I just love it. I’ve always enjoyed creating, and I was a big-RPGer when I was younger. Then my creativity focused into convoluted campaigns and mashing up pre-written modules to fit my vision and ideas. It all got put on hold as I trained as a doctor, but then about five years ago I started writing a story based on old DnD characters. A friend said I should try something new, and so off I went!!!
What sets your books apart from others of the genre?
What I think I’ve done is to take a traditional epic/heroic fantasy storyline (small bunch of heroes against vast evil power; hero in menial role becomes saviour) and then throw in loads of other influences to make it feel fresh. So I’ve tossed in some real DnD/RPG vibes, superhero style Wild-magic, comedy, modern dialogue style (rather than pseudo-medieval), some curious races, a villain who is quite intricate and tortured, and themes such as mental illness and self-discovery. I hope the world, with its long history, comes across as detailed and well-structured.
You are obviously a huge D&D guy, which I can tell from your other blog posts and whatnot. What inspired this current storyline?
I think the nature of the storyline is very D&D in principle: we have a quest, with a bunch of cool characters. We have a magic system and magical artifacts. We have a bunch of bad guys and demons, a mythology, weird races and detailed battles. The D&D influences are glaring in my work, and I’m proud of that. After all, D&D was written as a modification of table-top wargaming into role-playing, with many classic fantasy influences such as Tolkien, Lieber, Anderson, Howard, Moorcock et al. That’s a heck of a pedigree.
Also playing and DMing D&D taught me about structure, rules, plot and characters and how all of these need to hand together in a rational way. Your magic has to be consistent in your world, it has to have rules and rationale.
And finally it taught me that, ultimately, it all has to be fun or no-one will be interested in it.
If your books were made into a movie, who would play the roles of your characters?
I love this question! My current fave cast list would be:
Emelia: Emelia Clarke (who plays Daenyrs Tarragon in Game of Thrones)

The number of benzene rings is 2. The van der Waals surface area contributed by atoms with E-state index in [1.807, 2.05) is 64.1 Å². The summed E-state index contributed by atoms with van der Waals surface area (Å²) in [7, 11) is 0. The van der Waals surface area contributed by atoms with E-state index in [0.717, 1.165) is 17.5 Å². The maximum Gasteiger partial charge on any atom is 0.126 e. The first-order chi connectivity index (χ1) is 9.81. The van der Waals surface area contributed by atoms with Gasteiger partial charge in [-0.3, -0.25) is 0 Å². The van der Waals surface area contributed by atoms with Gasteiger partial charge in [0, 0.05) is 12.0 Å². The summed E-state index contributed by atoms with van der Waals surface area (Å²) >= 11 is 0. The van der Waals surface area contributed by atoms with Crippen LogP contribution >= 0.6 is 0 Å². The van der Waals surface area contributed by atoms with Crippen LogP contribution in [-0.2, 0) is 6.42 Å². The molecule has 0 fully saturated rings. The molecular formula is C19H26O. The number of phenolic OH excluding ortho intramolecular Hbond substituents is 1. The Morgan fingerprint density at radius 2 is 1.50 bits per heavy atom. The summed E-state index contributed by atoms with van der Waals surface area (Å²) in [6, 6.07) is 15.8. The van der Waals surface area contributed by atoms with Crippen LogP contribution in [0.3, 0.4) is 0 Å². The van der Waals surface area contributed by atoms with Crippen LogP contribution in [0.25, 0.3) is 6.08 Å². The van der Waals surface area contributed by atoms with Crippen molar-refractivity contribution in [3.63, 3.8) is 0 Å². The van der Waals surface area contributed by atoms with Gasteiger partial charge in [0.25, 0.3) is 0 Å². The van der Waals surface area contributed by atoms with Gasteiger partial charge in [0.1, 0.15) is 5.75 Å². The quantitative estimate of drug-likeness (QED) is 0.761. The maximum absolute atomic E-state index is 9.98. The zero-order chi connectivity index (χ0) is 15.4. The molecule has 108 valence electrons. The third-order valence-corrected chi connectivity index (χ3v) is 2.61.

Hunor: James McEvoy
Jem: David Thewlis (Prof Lupin in the HP films)
Lady Orla: Anna Torv (from Fringe)
Vildor: Tom Hiddleston (Loki in Thor/Avengers)
When did you start writing?
Over the last five years I’ve really started up with the writing. In that time I’ve written five of the six Prism books (two are published, one being edited, two are in draft and need a little more tweaking), a YA sci-fi/steampunk, and several short stories.
At the moment I’m awaiting the final edit on my YA book, The Infinity Bridge. It is set in
and tells the story of two brothers who can see rifts between dimensions, one
of whom gets labeled as schizophrenic. It’s a fairly action-packed story with
touches of steampunk in it. It’s being released in October. I have two
anthology stories written: one is in the Skulldust Circle collection, and that is
about Jem and Hunor in their early days as thieves; the other is a steampunk
short story called the Boat of Ra, which is a collection by a new imprint,
Kristal Ink. I’m putting the final touches on Darkness Rising Book Three –
Secrets, which I hope will be out in e-book around New Year.
Why do you write?
I find the escapism from the pressures of my working life is perfect. I work as a consultant in intensive care medicine and anaesthesia, which is fairly full-on and can be emotionally draining. So writing speculative fiction is a great release. I’ve also found that writing stuff is inspiring for my kids, especially my daughter, who now writes her own short stories all the time!
Who is your favorite author?
Ahh, that’s such a tough question. Can I cheat and have a few? Philip Pullman’s series, His Dark Materials, remains an all time favorite and I love his style. Contemporary literature I’ve always loved Roddy Doyle’s books. Comics has to Alan Moore, and Neil Gaiman, who made the cross-over from comics like Sandman to novels. In fantasy I really enjoy George RR Martin and Steven Erikson, although they can be rather bleak.
Thanks for the interview, Gary. I’ve really enjoyed answering the questions!
Here are some more links to find Ross on social media and don't forget that he will be included in the Skulldust Circle Anthology to be released very shortly!
Please join me and the other amazingly talented authors over @ Skulldust Circle where we have formed a Writer's Circle that must be seen--a collection of brilliant, up & coming independently published speculative fiction authors with much to give both now and in the future!